Keep your cool, safely.                      

Swimming pools are a fun way to survive a sweltering summer, but watch children closely – drowning is a leading cause of death in children aged 1 -15. This advice is especially important during family gatherings when distractions abound. 

To prevent head injuries and broken bones, discourage kids from running on wet, slippery surfaces and forbid diving into the shallow end. Another way to prevent head injuries is to outfit kids and teens with helmets for biking and skateboarding

When does an injury require emergency care?

While urgent care centers and walk-in clinics can treat some injuries, other medical problems require emergency care: 

  • Uncontrollable bleeding
  • Large, deep or open wounds affecting muscles or tendons and facial wounds
  • A broken or fractured bone that appears deformed or protrudes through the skin
  • Suspected accidental poisoning: call 911 or the Poison Control Center, 1-800-222-1222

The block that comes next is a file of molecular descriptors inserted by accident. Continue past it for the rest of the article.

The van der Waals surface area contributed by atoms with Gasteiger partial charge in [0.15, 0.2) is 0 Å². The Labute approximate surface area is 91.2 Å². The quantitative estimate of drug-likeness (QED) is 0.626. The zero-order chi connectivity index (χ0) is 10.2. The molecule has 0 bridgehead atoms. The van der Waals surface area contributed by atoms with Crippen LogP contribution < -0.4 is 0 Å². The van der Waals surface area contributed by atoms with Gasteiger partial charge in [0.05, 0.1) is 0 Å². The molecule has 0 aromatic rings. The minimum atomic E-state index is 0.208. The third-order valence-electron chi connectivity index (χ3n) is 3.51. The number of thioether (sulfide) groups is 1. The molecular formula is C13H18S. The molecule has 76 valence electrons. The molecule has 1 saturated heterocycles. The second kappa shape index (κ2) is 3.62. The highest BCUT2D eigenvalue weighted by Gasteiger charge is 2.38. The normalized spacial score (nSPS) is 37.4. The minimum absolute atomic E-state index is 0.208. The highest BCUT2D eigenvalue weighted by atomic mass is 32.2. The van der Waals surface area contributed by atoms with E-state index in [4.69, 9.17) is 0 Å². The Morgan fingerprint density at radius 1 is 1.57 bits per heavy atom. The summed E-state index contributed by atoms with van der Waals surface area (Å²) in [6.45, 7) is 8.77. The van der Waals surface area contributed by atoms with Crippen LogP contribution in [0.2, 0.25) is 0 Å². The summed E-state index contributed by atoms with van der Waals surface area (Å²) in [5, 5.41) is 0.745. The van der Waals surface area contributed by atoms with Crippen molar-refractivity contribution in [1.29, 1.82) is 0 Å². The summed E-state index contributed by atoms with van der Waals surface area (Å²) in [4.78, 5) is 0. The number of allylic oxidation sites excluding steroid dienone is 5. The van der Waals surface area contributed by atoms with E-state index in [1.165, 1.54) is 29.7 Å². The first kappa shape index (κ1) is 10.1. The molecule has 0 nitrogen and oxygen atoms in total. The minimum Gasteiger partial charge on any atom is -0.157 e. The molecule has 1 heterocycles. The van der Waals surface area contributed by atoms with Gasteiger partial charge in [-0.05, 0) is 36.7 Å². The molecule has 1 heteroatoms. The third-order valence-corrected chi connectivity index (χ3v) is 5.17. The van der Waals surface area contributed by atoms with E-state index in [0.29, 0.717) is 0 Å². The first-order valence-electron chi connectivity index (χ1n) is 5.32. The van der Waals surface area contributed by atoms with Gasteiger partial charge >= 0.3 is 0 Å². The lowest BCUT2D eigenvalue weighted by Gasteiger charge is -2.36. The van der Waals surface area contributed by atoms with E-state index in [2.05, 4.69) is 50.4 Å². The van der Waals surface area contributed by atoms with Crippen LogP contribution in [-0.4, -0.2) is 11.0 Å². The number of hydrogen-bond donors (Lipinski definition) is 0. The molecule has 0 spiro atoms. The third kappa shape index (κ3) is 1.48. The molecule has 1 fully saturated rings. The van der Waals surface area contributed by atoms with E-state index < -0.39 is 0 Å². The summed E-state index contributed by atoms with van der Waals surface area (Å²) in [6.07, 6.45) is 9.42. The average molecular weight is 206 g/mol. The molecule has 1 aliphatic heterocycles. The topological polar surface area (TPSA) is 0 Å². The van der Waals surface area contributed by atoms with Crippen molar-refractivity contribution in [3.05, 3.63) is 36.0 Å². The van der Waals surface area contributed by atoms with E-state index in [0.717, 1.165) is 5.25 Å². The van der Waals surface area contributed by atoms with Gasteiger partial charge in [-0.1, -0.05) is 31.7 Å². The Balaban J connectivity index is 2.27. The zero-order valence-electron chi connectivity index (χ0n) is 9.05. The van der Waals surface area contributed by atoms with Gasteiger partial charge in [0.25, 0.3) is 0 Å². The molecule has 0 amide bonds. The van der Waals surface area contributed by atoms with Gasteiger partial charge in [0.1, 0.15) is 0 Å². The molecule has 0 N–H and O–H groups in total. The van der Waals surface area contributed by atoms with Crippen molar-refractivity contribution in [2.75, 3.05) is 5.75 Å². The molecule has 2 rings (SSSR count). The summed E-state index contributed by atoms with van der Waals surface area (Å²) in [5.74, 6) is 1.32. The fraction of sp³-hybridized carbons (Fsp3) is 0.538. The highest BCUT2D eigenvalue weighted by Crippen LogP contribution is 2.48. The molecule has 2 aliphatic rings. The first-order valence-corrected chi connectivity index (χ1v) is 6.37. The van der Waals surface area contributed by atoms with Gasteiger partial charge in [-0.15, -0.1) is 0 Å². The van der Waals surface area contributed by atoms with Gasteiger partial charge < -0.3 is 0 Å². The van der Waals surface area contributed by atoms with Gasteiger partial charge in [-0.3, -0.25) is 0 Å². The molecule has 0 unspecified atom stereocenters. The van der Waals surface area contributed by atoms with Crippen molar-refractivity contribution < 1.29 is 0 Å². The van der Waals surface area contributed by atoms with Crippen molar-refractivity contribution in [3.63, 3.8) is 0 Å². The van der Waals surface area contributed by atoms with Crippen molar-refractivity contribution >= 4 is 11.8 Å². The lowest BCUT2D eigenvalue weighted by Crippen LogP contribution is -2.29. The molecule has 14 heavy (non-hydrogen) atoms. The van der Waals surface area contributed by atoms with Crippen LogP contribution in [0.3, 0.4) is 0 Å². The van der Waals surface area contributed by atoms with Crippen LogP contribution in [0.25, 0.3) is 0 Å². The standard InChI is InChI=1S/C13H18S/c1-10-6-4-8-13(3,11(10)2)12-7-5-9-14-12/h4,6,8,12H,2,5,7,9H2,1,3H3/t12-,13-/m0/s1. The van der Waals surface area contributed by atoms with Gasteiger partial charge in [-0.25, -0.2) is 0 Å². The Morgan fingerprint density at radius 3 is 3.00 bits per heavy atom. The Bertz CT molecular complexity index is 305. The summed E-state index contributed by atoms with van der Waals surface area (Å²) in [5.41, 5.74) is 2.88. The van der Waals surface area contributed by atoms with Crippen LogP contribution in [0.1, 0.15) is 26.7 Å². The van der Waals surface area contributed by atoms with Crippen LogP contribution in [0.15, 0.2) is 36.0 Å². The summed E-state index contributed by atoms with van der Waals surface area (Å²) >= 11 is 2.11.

• A suspected drug overdose requires a call to 911
  • Obstructed breathing, or an obstructed airway, requires a call to 911 

Unless a head injury is severe, it can usually be treated in an urgent care center. The attending physician will then determine the possibility of a concussion and refer you to an emergency department center if necessary. 

For a detailed list of minor injuries or medical emergencies, read Should I Go to the ER or Urgent Care? 

Stock your first aid kit.

According to the American Red Cross, a family of four should stock the following items in first aid kits stored at home and in the car. (Replace aspirin, ointments, and wipes regularly if stored in a hot car.)

  • 2 absorbent compress dressings (5×9 inches) 
  • 25 adhesive bandages (assorted sizes) 
  • 1 adhesive cloth tape (10 yards x 1 inch) 
  • 5 antibiotic ointment packets 
  • 5 antiseptic wipe packets 
  • 2 packets of aspirin (81 mg each) 
  • 1 emergency blanket
  • 1 breathing barrier (with one-way valve)
  • 1 instant cold compress
  • 2 pairs of non-latex gloves, large size
  • 2 hydrocortisone ointment packets 
  • 1 3-in. gauze roll bandage
  • 1 roller bandage (4 inches wide) 
  • 5 3-in. x 3 in. sterile gauze pads 
  • 5 sterile gauze pads (4×4 inches)  
  • Digital oral thermometer (non-mercury/non-glass)
  • 2 triangular bandages 
  • Tweezers 
  • Emergency first aid instructions

Nancy Moreland is a regular contributor to the UHealth Collective. She has written for several major health care systems and the CDC. Her writing also appears in the Chicago Tribune and U.S. News & World Report.

Tags: avoid injury, Dr. David Lang, emergency care in Miami, life threatening, strains and sprains